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  • Review
  • Open Access

Mid- to long-term results of total disc replacement for lumbar degenerative disc disease: a systematic review

Journal of Orthopaedic Surgery and Research201813:326

https://doi.org/10.1186/s13018-018-1032-6

  • Received: 17 September 2017
  • Accepted: 6 December 2018
  • Published:

Abstract

Background

Lumbar total disc replacement (TDR) has shown satisfactory clinical outcomes with few complications and reoperations at short-term follow-up, but the mid- to long-term results are not clear.

Purpose

The objective of this study was to evaluate the mid- to long-term clinical outcomes of artificial TDR for lumbar degenerative disc diseases.

Patients and methods

A systematic search was conducted using the PubMed database to identify studies of TDR surgery that included at least 3 years of follow-up. The search keywords were as follows: lumbar, total disc replacement, and arthroplasty. The following data were extracted: patient demographics, visual analogue scale (VAS) and Oswestry disability index (ODI) scores, satisfactory rate, clinical success rate, complications, and reoperations.

Results

Thirteen studies, including eight prospective studies and five retrospective studies, met the criteria. A total of 946 patients were identified who reported at least 3 years of follow-up results. The artificial prostheses in these studies were ProDisc-L, Charité, AcroFlex, Maverick, and XL TDR. Patients with lumbar TDR demonstrated significant improvements in VAS scores of 51.1 to 70.5% and of − 15.6 to − 44.4 for Oswestry disability index (ODI) scores at the last follow-up. Patient satisfaction rates were reported in eight studies and ranged from 75.5 to 93.3%. Complication rates were reported in 11 studies, ranging from 0 to 34.4%. The overall reoperation rate was 12.1% (119/986), ranging from 0 to 39.3%, with eight of the 13 studies reporting a reoperation rate of less than 10%.

Conclusions

This review shows that lumbar TDR effectively results in pain relief and an improvement in quality of life at mid- to long-term follow-up. Complication and reoperation rates were acceptable. However, this study did not provide sufficient evidence to show that lumbar TDR is superior to fusion surgery. To answer that question, a greater number of high-quality randomized controlled trials (RCTs) are needed.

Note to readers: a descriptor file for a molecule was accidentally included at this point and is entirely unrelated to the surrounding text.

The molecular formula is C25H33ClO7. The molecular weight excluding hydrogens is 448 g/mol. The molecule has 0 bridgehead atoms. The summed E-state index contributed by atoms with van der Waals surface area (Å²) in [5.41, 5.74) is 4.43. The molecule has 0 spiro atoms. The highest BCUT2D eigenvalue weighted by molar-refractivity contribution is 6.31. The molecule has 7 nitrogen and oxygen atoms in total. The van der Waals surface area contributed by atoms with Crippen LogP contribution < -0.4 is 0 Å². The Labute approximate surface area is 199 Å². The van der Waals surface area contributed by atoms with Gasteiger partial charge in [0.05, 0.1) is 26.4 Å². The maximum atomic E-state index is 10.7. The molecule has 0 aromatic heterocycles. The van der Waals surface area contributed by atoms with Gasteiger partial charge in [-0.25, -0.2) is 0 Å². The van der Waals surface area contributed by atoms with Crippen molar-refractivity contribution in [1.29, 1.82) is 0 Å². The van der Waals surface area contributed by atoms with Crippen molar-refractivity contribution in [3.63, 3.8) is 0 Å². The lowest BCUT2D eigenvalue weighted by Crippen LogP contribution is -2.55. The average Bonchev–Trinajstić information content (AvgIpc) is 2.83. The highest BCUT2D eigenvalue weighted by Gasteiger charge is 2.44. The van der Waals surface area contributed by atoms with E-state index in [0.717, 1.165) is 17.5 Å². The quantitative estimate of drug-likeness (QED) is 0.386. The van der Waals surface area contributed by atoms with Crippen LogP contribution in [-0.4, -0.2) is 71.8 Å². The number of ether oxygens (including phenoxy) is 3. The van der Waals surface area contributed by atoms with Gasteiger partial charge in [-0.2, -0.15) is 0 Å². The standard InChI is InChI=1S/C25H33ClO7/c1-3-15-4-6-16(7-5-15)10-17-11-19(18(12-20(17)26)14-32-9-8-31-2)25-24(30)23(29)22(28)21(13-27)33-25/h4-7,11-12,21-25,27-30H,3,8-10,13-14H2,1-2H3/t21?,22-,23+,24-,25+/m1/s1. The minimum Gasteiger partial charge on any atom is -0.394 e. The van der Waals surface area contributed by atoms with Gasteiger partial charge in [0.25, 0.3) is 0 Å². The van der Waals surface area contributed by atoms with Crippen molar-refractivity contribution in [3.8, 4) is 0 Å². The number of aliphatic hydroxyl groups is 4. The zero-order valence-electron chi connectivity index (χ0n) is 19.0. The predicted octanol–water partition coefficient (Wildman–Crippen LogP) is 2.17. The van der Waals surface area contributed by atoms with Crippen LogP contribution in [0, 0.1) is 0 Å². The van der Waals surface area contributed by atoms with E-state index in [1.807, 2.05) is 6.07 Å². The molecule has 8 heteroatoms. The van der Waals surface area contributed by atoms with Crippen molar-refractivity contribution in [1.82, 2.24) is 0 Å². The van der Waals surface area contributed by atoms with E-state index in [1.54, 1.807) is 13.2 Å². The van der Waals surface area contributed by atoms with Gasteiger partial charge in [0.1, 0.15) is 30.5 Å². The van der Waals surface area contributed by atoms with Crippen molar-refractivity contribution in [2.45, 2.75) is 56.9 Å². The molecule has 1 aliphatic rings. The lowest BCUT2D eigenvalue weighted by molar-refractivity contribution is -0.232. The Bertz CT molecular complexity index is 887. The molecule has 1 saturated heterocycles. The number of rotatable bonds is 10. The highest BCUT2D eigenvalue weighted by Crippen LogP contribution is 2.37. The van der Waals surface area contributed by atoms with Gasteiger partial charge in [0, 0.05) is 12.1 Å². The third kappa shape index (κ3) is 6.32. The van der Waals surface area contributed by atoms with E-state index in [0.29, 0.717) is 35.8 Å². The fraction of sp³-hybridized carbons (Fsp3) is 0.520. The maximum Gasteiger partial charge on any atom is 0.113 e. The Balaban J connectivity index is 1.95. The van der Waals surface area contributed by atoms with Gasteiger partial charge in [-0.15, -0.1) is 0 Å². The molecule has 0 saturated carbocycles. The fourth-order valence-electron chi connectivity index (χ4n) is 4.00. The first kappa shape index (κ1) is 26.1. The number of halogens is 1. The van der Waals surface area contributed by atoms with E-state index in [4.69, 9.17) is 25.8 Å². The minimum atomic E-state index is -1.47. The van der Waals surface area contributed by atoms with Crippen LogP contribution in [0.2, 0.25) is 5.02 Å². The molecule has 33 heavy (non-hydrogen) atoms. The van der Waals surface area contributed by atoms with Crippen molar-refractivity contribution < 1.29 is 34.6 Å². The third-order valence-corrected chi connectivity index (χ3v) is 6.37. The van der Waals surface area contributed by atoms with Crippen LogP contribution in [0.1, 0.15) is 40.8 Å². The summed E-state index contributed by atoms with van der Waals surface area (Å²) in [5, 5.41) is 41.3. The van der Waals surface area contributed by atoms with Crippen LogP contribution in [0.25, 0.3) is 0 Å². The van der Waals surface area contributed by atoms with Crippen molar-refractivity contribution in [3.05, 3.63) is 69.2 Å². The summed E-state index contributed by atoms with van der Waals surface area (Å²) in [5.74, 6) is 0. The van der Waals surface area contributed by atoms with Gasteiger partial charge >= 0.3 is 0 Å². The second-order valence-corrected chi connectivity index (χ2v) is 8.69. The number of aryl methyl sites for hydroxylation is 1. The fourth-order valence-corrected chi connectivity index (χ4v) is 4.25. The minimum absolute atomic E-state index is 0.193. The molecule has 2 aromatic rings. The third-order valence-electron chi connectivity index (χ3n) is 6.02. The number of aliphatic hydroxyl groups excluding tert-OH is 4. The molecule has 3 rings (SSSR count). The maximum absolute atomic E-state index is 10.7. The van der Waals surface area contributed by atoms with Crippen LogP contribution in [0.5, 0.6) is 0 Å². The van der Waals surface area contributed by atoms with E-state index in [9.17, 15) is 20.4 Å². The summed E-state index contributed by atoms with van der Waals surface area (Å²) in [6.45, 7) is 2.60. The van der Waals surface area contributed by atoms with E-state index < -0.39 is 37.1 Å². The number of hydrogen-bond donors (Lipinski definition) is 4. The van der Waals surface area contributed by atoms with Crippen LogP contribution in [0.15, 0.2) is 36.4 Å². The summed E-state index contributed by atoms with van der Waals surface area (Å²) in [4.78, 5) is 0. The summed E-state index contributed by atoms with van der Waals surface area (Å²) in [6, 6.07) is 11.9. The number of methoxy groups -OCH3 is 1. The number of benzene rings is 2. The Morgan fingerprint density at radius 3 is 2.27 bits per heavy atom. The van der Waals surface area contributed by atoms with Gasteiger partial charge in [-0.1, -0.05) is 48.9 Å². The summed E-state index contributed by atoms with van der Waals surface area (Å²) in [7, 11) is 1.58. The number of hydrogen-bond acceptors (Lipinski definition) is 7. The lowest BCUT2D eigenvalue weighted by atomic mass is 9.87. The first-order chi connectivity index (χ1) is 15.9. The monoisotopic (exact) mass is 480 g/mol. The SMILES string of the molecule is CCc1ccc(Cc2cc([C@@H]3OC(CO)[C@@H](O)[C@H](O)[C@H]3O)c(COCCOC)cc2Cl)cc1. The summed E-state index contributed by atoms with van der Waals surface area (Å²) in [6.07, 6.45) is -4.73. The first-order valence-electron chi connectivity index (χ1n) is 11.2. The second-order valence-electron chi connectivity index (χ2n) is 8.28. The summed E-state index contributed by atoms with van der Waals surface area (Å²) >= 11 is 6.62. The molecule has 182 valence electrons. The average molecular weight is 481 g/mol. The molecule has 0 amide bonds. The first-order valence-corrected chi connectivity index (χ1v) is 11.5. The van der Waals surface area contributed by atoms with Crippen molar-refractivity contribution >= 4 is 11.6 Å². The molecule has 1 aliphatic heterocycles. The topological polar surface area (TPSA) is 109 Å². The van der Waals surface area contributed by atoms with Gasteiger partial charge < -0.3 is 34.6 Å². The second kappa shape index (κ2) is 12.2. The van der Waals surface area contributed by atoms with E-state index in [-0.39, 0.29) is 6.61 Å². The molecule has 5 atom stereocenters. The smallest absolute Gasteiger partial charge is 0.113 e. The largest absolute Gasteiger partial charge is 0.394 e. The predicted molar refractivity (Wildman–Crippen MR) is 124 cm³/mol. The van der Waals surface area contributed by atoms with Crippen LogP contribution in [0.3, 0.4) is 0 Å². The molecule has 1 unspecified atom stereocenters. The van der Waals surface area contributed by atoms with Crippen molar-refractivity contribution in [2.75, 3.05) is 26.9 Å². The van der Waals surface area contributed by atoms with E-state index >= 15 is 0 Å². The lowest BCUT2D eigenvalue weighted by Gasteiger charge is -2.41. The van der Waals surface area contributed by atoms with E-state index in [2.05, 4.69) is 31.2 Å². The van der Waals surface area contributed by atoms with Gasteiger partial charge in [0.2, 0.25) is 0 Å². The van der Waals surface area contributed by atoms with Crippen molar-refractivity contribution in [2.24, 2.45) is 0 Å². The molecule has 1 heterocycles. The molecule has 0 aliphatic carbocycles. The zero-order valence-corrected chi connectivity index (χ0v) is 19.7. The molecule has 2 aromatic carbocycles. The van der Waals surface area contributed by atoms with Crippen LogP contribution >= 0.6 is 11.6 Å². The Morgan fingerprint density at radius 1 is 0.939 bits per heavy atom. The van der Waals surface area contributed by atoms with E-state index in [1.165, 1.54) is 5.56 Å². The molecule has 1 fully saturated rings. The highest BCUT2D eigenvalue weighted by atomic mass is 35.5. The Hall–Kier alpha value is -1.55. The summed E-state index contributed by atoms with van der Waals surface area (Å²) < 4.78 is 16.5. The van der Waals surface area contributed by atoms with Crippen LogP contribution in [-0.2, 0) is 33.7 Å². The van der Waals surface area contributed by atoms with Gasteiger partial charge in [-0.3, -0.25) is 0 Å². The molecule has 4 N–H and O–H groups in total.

Keywords

  • Lumbar total disc replacement
  • Mid- to long-term follow-up
  • Systematic review

Background

The objective of this study was to evaluate the mid- to long-term clinical outcomes of artificial total disc replacement (TDR) for lumbar degenerative disc diseases. Degenerative disc disease is one of the main triggers of severe low back pain and sciatica, which are indications for surgery. Re-establishing spinal stability is the key for achieving patient recovery and long-term therapeutic outcomes. Therapy can be divided into two groups: fusion [6] and non-fusion [4, 35] surgery. The most commonly used surgical technique for re-establishing spinal stability is fusion, which has been identified as the gold standard for the treatment of lumbar degenerative disc disease. However, it has intrinsic drawbacks: it sacrifices the motion of vertebral segments and changes the biomechanics of the spine, potentially causing adjacent segment disease or pseudoarthrosis [12, 14, 16, 19]. To restore spinal motion and overcome the shortcomings of spinal fusion surgery, lumbar TDR was conceived to restore the function of the intervertebral discs.

Following the satisfactory clinical outcomes of the early artificial discs, the SB Charité and ProDisc-L [3, 10] prostheses and many additional LTDR prostheses have been designed and used clinically. From the nationwide inpatient sample (NIS) data between 2000 and 2009, even though clinical use of the Charité and ProDisc-L prostheses had been approved by the FDA, TDRs accounted for only 2.7% of the surgical treatments for lumbar degenerated disc disease during those years [48]. Although several published articles with 2 years of follow-up reported that lumbar TDR had superior clinical outcomes with fewer complications and a lower rate of reoperation than fusion surgery [30, 46], the clinical use of lumbar TDR is still at a low level [21]. Common reasons for the low usage include the lack of long-term efficacy studies, the unfamiliarity of spinal surgeons with the technique, the existence of clinical complications and revision surgeries, conflicting data from published studies, and the absence of health insurance support [2, 37, 45].